In a staggering display of timeliness, researchers at Rensselaer Polytechnic Institute have taken the first steps toward the development of a new way of treating influenza. Current flu treatments battle the virus by hobbling the neuriminidase, the N in the H1N1 flu virus, impairing it’s ability to leave infected cells and further replicate itself.

But they don’t do much about the H – that’s hemmaglutinnin, the protein that allows flu viruses to bind to cells in the nose, throat and lungs, enter them and infect them. If Robert Linhardt and his team continue having success in their research, that might not be true much longer. Using techniques from the young science of “click chemistry” the team has created anti-viral agents that look similar to the sialic acid that hemmaglutinin binds to on cell surfaces. The idea is that the virus will be fooled into attaching to the anti-viral agent rather than actual cells, rendering it impotent and unable to effectively reproduce and continuing infecting further cells.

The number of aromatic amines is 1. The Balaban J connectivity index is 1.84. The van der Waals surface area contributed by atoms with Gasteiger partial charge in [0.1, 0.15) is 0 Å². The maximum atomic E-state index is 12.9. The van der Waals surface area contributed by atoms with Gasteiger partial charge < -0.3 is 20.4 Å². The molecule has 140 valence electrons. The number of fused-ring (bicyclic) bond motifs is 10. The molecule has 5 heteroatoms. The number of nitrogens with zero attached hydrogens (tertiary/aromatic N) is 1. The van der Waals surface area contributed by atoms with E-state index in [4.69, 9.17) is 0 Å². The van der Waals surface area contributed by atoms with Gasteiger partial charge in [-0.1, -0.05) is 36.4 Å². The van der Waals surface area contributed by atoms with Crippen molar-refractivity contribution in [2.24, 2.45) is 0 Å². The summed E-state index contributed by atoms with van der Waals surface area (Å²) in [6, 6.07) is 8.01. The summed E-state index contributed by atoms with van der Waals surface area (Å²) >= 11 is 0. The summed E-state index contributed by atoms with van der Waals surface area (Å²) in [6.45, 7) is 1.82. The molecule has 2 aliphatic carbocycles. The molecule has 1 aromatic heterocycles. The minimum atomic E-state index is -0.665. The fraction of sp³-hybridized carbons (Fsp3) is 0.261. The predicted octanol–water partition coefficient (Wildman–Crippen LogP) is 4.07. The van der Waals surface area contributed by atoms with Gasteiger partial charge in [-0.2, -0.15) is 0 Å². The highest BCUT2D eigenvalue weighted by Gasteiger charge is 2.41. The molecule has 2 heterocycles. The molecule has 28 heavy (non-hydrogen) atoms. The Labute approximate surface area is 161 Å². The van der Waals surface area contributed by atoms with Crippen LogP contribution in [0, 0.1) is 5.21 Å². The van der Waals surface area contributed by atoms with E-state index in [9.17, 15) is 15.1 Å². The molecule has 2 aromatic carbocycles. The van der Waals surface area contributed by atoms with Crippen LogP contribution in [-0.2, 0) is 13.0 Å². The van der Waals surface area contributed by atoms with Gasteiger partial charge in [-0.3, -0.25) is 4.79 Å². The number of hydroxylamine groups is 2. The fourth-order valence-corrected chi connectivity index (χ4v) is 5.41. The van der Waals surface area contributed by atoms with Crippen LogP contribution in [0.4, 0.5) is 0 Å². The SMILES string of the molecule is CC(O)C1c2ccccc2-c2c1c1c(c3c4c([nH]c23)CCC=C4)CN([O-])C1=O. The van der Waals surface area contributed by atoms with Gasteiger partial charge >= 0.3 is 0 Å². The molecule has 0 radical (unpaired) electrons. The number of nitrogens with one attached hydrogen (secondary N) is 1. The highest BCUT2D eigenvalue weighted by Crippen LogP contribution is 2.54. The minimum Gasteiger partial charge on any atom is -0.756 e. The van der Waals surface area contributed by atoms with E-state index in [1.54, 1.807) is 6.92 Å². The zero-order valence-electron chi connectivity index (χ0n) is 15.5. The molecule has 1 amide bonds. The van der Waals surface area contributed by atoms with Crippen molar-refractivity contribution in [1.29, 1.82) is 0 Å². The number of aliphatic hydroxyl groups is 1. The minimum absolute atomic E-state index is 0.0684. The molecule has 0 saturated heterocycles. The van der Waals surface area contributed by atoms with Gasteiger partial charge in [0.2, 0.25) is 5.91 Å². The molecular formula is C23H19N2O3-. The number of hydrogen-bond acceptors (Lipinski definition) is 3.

The study is in it’s inception for now, and likely won’t hit markets for some time. But this research marks a fascinating step forward in treating influenza, and a piece of recently rare good news about the flu.

And it wasn’t the only positive development this week, which also demonstrated that surgical masks may actually be an effective countermeasure to spreading influenza, as well as THE fashion statement of the early 21st century. 

And if that’s not enough good new for you, here’s a video of a guy catching ducklings as they follow their mother off the ledge they’ve been nested on. IOf you can’t enjoy that, I don’t know what to tell you.

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